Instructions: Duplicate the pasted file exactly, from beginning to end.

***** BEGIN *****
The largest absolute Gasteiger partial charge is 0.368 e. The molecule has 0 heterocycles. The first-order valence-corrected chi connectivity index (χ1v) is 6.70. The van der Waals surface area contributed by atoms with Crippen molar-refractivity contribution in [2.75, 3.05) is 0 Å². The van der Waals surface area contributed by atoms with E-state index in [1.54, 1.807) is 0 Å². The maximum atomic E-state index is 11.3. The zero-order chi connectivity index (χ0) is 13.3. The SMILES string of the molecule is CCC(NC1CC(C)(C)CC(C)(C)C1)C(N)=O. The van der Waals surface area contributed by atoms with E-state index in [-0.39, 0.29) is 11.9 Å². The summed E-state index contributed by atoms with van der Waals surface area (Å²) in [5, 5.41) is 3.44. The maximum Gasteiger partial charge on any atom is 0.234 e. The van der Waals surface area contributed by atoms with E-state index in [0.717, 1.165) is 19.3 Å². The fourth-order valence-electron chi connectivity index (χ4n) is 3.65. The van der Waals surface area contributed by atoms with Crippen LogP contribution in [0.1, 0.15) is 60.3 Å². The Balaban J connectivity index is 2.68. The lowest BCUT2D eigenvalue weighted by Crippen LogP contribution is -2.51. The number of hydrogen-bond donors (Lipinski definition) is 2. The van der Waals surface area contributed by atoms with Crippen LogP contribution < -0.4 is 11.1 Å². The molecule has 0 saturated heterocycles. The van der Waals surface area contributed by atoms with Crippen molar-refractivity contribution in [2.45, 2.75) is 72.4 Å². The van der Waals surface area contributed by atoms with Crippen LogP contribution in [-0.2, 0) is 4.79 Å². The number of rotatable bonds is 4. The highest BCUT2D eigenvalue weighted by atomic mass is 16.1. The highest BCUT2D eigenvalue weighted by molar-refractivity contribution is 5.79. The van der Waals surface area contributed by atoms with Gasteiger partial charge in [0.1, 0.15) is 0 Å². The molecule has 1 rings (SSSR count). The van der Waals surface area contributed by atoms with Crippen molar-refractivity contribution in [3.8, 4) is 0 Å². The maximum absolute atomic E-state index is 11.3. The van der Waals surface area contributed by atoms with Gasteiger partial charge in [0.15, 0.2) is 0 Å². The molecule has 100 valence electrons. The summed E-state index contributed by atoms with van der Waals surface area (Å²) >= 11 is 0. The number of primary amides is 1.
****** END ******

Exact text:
The largest absolute Gasteiger partial charge is 0.368 e. The molecule has 0 heterocycles. The first-order valence-corrected chi connectivity index (χ1v) is 6.70. The van der Waals surface area contributed by atoms with Crippen molar-refractivity contribution in [2.75, 3.05) is 0 Å². The van der Waals surface area contributed by atoms with E-state index in [1.54, 1.807) is 0 Å². The maximum atomic E-state index is 11.3. The zero-order chi connectivity index (χ0) is 13.3. The SMILES string of the molecule is CCC(NC1CC(C)(C)CC(C)(C)C1)C(N)=O. The van der Waals surface area contributed by atoms with E-state index in [-0.39, 0.29) is 11.9 Å². The summed E-state index contributed by atoms with van der Waals surface area (Å²) in [5, 5.41) is 3.44. The maximum Gasteiger partial charge on any atom is 0.234 e. The van der Waals surface area contributed by atoms with E-state index in [0.717, 1.165) is 19.3 Å². The fourth-order valence-electron chi connectivity index (χ4n) is 3.65. The van der Waals surface area contributed by atoms with Crippen LogP contribution in [0.1, 0.15) is 60.3 Å². The Balaban J connectivity index is 2.68. The lowest BCUT2D eigenvalue weighted by Crippen LogP contribution is -2.51. The number of hydrogen-bond donors (Lipinski definition) is 2. The van der Waals surface area contributed by atoms with Crippen LogP contribution < -0.4 is 11.1 Å². The molecule has 0 saturated heterocycles. The van der Waals surface area contributed by atoms with Crippen molar-refractivity contribution in [2.45, 2.75) is 72.4 Å². The van der Waals surface area contributed by atoms with Crippen LogP contribution in [-0.2, 0) is 4.79 Å². The number of rotatable bonds is 4. The highest BCUT2D eigenvalue weighted by atomic mass is 16.1. The highest BCUT2D eigenvalue weighted by molar-refractivity contribution is 5.79. The van der Waals surface area contributed by atoms with Gasteiger partial charge in [0.1, 0.15) is 0 Å². The molecule has 1 rings (SSSR count). The van der Waals surface area contributed by atoms with Crippen molar-refractivity contribution in [3.8, 4) is 0 Å². The maximum absolute atomic E-state index is 11.3. The van der Waals surface area contributed by atoms with Gasteiger partial charge in [0.15, 0.2) is 0 Å². The molecule has 100 valence electrons. The summed E-state index contributed by atoms with van der Waals surface area (Å²) >= 11 is 0. The number of primary amides is 1.